Robbie, the 3 1/4 X 5 1/2 format was called "post card size" and Kodak sold lots of folders in that size, as did others. Graflex made the 3A SLR camera that used 122 film in roughly the same format. Odd, clunky thing, that one. The Volute shutter makes me think it may have come from a higher quality camera than were most simple folders of the time. Should be an excellent lens.

Robbie Bedell
18-Sep-2009, 20:55
Thank You Glenn!

Dan Fromm
19-Sep-2009, 02:45
Glenn, send me a PM with your address, I'll send the gear when I can.

Robbie, go over to www.cameraeccentric.com, click on info, and look in the 1919 B&L catalog to find your lens' focal length.

I'm quite enthusiastic about f/6.3 (often engraved Series IIb) Tessars from Zeiss, Zeiss' licensees, and honest copies. I use two, both CZJ, both pre-WWII, a bit, have an 84 mm Krauss that I ought to use more, and a couple of B&Ls that I don't use much. One in shutter, the shutter needs a CLA and the lens FL is too close to one of the CZJ's; two in barrel. I won't buy another B&L Series IIb in barrel without seeing it. I've bought two over the internet; both have barrels whose aperture scales aren't right for the lenses. I suspect that the cells were swapped around, but the lenses don't shoot badly.

Robbie Bedell
19-Sep-2009, 05:27
Wow, Dan. Thanks for the recommendation of Camera Eccentric. I just spent an hour and a half looking at old catalogs! I think my 6.3 IIb is 210mm, but I am not yet sure. I am going back to get lost in it...!

Lynn Jones
21-Sep-2009, 14:07
Hi Dan,

According to my McKeown, it was a Kodak Premo from 1916 to 1926 witn several lens and shutter combinations. From your description my guess is that it is a tessar type lens. It is listed as 2 1/4 x 3 1/4 film, plate, or roll. My bet is, that it is a great shooting camera in which the lens has been "self coated". Don't tuouch the lens!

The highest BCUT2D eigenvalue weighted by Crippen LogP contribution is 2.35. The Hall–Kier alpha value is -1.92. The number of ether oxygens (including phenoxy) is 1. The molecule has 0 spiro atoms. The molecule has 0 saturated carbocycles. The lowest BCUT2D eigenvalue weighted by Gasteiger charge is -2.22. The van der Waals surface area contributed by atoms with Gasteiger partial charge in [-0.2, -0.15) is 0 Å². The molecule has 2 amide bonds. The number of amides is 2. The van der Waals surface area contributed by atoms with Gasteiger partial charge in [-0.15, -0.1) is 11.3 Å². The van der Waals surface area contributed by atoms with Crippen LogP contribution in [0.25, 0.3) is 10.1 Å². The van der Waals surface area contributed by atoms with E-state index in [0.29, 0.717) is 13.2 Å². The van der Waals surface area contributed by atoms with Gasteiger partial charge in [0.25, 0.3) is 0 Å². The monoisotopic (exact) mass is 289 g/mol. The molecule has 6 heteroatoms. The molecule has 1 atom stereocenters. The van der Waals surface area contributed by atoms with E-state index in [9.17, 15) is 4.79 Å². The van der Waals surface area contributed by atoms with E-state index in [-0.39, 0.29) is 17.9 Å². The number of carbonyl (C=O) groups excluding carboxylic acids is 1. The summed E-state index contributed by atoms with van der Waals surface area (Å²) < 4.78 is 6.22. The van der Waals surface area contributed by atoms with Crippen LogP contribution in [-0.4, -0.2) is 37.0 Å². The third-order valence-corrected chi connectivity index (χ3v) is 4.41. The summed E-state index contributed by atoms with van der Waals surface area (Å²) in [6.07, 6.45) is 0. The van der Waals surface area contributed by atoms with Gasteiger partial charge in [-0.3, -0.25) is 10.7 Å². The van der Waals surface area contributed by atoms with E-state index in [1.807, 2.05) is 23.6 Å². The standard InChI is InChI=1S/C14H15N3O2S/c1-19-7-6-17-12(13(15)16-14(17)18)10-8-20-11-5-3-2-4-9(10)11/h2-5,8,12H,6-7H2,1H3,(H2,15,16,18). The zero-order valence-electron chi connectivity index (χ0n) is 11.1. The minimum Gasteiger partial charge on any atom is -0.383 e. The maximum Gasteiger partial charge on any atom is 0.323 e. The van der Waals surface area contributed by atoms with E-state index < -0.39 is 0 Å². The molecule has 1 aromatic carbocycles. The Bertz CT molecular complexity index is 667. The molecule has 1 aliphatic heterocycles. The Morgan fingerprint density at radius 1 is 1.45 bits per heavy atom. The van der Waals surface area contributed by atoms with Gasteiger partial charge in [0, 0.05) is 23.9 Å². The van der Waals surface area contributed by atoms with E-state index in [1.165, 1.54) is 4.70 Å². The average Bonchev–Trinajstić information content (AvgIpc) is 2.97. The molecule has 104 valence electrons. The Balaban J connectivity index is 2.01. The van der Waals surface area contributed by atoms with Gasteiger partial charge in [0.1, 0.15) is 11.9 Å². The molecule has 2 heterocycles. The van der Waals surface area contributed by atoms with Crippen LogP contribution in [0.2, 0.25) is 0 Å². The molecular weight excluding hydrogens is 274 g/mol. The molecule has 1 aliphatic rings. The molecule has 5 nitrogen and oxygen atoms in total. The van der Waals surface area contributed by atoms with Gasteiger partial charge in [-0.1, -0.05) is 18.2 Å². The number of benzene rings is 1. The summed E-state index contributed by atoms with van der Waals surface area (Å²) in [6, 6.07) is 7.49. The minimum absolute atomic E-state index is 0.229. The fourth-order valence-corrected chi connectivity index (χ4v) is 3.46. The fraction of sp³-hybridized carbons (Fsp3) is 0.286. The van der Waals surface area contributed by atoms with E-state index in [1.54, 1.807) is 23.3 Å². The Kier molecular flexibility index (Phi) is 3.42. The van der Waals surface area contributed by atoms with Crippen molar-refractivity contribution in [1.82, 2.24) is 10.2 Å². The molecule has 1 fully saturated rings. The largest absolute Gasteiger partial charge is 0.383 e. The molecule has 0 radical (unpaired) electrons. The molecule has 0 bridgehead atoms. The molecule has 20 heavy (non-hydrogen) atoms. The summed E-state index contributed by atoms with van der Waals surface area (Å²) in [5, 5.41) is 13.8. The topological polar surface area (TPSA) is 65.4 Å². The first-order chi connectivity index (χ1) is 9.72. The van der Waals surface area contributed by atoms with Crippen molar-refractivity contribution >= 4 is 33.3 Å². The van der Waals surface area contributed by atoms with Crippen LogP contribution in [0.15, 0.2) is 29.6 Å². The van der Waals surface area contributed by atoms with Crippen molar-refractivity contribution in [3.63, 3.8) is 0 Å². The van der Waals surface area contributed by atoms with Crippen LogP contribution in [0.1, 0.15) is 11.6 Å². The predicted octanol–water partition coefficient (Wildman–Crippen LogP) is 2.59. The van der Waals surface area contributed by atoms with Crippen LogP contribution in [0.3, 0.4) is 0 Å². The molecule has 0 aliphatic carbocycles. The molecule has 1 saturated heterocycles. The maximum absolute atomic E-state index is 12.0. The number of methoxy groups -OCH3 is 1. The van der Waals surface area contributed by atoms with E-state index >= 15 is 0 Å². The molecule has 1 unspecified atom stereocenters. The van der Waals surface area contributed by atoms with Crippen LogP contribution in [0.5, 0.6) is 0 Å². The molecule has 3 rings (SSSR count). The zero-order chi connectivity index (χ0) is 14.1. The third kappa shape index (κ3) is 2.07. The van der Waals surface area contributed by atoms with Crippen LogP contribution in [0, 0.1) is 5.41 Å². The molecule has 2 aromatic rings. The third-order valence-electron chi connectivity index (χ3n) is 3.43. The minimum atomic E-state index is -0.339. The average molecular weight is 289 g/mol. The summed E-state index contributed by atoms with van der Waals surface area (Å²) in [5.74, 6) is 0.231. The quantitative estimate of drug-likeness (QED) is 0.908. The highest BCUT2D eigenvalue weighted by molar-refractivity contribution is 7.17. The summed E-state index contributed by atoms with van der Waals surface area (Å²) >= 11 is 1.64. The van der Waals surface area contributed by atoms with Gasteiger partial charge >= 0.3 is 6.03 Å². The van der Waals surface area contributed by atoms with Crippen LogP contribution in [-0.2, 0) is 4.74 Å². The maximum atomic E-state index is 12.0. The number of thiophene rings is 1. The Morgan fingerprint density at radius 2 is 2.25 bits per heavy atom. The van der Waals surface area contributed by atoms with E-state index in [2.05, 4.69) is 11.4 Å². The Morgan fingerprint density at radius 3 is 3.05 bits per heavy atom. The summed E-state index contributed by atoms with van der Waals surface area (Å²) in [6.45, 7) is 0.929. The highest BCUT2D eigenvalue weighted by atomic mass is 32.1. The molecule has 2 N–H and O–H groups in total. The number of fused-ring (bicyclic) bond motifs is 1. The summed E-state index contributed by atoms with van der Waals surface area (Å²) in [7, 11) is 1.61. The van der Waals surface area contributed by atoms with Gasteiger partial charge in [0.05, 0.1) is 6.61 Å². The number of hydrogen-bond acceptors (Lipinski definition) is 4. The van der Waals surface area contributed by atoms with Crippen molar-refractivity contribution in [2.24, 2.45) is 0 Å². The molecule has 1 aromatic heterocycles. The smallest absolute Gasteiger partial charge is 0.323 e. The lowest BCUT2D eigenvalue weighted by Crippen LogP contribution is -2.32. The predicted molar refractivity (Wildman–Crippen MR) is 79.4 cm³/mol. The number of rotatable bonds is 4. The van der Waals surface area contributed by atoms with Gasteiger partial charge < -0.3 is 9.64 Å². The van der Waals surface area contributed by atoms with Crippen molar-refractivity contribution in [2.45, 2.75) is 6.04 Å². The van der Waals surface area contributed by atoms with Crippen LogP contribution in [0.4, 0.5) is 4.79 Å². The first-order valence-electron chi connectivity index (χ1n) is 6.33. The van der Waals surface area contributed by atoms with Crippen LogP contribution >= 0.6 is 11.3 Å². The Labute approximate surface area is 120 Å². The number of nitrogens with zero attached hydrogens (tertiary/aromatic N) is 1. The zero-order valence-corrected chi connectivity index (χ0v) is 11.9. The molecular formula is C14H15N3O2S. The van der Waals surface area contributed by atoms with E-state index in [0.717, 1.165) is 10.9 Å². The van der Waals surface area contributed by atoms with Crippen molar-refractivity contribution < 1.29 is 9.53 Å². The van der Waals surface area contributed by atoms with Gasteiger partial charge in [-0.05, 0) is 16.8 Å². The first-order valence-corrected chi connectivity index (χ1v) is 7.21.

Dan Fromm
21-Sep-2009, 15:32
Lynn, thanks for the reply. Please follow the link I included in post #7 above, click on "info" when you get there, and look at the 1919 B&L catalog. Its just amazing, I think you'll enjoy it. The last three pages are a guide to oysters that might be worth opening.

The Premo #12 is a sheet metal box with a front door that folds down and a somewhat shaky, if mine is a good example, standard that pulls out on a rail. Guess focus, or put it on a tripod and focus on the GG. The focusing panel and film holders slide out easily. Cute little camera, and with the better of the lenses offered indeed has the potential to take good pictures.

There's no doubt the lens is a Tessar made under license by B&L. The rim of the front element is engraved with the Tessar's US patent's date and "Zeiss Kodak Anastigmat." I doubt it can be anything but a Tessar.

The lens is schmutzy. Grease, I think, not bloom. So its going to be cleaned. With the crud on it there's no point using it. Sorry, I'm don't belong to the "vaseline on the filter gives pleasing artistic effects" school. FWIW, none of my Tessars of that vintage has bloom, and that includes B&L, Krauss, and real ones from CZJ. Dirt, yes. Oxydized glass, no.

But I would like someone with certain knowledge to suggest what the lens' focal length is.

Dan Fromm
10-Dec-2009, 13:36

I bought another Premo #12 with a B&L Tessar IIb. The lens is engraved 85 mm, is identical to the one I asked about except for the engraving. The new one has a serial number on the trim ring, another different one on the shutter. So the lens I asked about has no s/n. Oh, well.

And that's what it is. 85/6.3 Tessar.

The 1919 B&L catalog at http://www.cameraeccentric.com/html/info/bauschlomb_5.html says, on p. 35 that the Premo No. 12 was fitted with #3 Tessar IIb or #12 Tessar Ic. On p. 22 it says that the No. 3 IIb's focal length is 4 3/8", the No. 12 Ic's is 3 1/2". In fact my little Premo 12s seem to have No. 2a IIbs, focal length 3 11/32".

So much for the idea that catalogs are always right.